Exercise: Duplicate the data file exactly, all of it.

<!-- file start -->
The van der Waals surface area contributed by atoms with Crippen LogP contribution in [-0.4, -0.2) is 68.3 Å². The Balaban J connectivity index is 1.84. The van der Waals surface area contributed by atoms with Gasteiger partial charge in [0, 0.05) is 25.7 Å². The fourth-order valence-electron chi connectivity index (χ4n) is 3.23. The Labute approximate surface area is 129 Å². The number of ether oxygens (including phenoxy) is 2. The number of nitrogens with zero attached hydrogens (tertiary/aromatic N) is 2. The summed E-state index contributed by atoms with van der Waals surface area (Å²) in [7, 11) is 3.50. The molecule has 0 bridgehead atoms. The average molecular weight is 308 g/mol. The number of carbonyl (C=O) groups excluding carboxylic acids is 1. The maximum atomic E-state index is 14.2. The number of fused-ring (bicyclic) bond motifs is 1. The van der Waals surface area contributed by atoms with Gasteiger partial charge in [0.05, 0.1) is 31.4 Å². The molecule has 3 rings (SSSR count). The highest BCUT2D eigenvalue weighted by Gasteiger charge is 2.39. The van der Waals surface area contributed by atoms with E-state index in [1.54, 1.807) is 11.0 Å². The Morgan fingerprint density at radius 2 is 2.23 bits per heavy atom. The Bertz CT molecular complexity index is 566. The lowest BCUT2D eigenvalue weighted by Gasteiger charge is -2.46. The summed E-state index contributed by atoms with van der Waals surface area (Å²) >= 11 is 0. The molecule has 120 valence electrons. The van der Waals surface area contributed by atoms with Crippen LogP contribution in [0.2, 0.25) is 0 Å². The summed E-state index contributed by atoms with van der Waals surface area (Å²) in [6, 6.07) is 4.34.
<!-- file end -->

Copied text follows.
The van der Waals surface area contributed by atoms with Crippen LogP contribution in [-0.4, -0.2) is 68.3 Å². The Balaban J connectivity index is 1.84. The van der Waals surface area contributed by atoms with Gasteiger partial charge in [0, 0.05) is 25.7 Å². The fourth-order valence-electron chi connectivity index (χ4n) is 3.23. The Labute approximate surface area is 129 Å². The number of ether oxygens (including phenoxy) is 2. The number of nitrogens with zero attached hydrogens (tertiary/aromatic N) is 2. The summed E-state index contributed by atoms with van der Waals surface area (Å²) in [7, 11) is 3.50. The molecule has 0 bridgehead atoms. The average molecular weight is 308 g/mol. The number of carbonyl (C=O) groups excluding carboxylic acids is 1. The maximum atomic E-state index is 14.2. The number of fused-ring (bicyclic) bond motifs is 1. The van der Waals surface area contributed by atoms with Gasteiger partial charge in [0.05, 0.1) is 31.4 Å². The molecule has 3 rings (SSSR count). The highest BCUT2D eigenvalue weighted by Gasteiger charge is 2.39. The van der Waals surface area contributed by atoms with E-state index in [1.54, 1.807) is 11.0 Å². The Morgan fingerprint density at radius 2 is 2.23 bits per heavy atom. The Bertz CT molecular complexity index is 566. The lowest BCUT2D eigenvalue weighted by Gasteiger charge is -2.46. The summed E-state index contributed by atoms with van der Waals surface area (Å²) >= 11 is 0. The molecule has 120 valence electrons. The van der Waals surface area contributed by atoms with Crippen LogP contribution in [0.2, 0.25) is 0 Å². The summed E-state index contributed by atoms with van der Waals surface area (Å²) in [6, 6.07) is 4.34.